Fundraising? Here’s why you should take every ‘No’ with a pinch of salt

GD1 Thought Leadership

Investment analysts at VC firms get asked the question: ‘Do you want to invest?’ several times a week x 52 weeks of the year. Their role combines deep financial analysis with an ability to truly ‘hear’ where founders are at as they talk about their business. This includes interrogating their product, go-to-market strategy, expansion plans, competitive landscape, product and pricing strategy. 

Inevitably, it also involves saying “No…” more often than “Yes…” as there are only so many companies a firm can invest in.

“While we try our best to provide detailed feedback around why we won’t participate in a funding round; there is some important, more general context for Founders to be aware of which is specific to the VC world. This context might not make a ‘No’ less disappointing; but could help it sting a little less,” says Zoe Chen, Investment Analyst at GD1. 

Zoe highlights three important truths below…

VCs are made up of individual investors

As much as facts and figures matter, investment is also subjective  and people within the firm who lead deals have their own areas of expertise and interest. Many VC investors have done their own angel investments and may have a preference for certain verticals. This means that if the area you’re working in is something they can’t quite grasp or get excited about, sometimes a ‘No’ simply comes down to the individual preference. 

This is one of the reasons why founders having a good long-term vision and being able to communicate the company mission clearly is important. Sometimes, your passion and drive is enough to convince investors (who may not know much about the problem you’re trying to tackle) to take a chance.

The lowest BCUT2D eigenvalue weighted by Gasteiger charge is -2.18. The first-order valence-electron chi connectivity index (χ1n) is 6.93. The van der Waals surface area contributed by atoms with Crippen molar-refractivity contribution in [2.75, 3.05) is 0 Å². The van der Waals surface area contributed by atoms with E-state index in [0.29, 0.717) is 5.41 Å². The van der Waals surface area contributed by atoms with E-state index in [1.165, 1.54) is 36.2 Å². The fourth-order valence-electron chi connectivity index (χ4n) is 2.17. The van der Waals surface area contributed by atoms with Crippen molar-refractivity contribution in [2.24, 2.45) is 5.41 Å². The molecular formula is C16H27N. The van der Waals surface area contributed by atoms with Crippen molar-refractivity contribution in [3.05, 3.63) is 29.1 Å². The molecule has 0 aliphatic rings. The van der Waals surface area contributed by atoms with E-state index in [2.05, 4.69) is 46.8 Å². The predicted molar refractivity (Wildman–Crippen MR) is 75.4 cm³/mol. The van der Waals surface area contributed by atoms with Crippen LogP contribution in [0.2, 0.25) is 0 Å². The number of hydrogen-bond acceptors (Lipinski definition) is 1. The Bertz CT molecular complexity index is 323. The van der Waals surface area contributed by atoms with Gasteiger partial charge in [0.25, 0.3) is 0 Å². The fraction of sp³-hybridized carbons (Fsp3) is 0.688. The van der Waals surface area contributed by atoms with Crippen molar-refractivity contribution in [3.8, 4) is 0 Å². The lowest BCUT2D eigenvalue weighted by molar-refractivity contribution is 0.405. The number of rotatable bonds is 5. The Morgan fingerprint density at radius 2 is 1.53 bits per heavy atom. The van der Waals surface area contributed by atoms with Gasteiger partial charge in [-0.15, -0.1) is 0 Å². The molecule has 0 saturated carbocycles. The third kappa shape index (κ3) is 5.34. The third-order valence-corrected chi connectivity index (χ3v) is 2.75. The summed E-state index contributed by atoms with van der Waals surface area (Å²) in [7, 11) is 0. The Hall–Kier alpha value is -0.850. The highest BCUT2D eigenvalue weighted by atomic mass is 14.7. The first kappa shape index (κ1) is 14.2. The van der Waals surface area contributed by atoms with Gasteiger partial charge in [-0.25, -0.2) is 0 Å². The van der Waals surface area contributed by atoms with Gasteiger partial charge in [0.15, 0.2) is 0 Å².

We’re looking for high scalability and high returns!

Venture capital carries high risk with it, so we need strong conviction in the businesses we back. In a portfolio of 20-30 companies, you may see some fail; some doing just fine; and a select few (sometimes only one!) returning the entire fund. This means that sometimes we meet founders who we think are building a good business; one that will be profitable; but just not at the scale that we think would be beneficial for our portfolio and for our underlying investors. There have been many times we’ve left a pitch thinking: “That is so awesome!” or “That’s going to be a successful, impactful business!”, but just not at the scale we need.

Sometimes, it’s simply down to portfolio and capital planning

We draw down funds from our investors in regular intervals, so we have to take into account 

what funds we have available when we make investments. Sometimes this means prioritising certain deals over others.

Sometimes, companies are really interesting but don’t make sense within the portfolio we currently have. It may be that we are overweighted in a particular section of the portfolio, and for strategic reasons we have to try to adjust our focus in the short-term. Other times, it may be that a company is too similar to, or competitive with, one of our existing portfolio companies. This means that we have to decline. 

This will depend largely on the investor, as some VC firms may prefer to invest in companies that are similar or synergistic, and again this comes down to investment mandate. (Specialist firms that have a more narrow, thematic approach to investing are more common overseas than in New Zealand due to scale.)

Importantly, a ‘No…’ doesn’t mean we don’t think your business is awesome. Take our feedback with a pinch of salt. While it’s good to get feedback, it’s important to keep building what you love and are passionate about. Keep doing that, and you’ll meet the right investors who are willing to back you and come along for the ride….

Written bY
Zoe Chen



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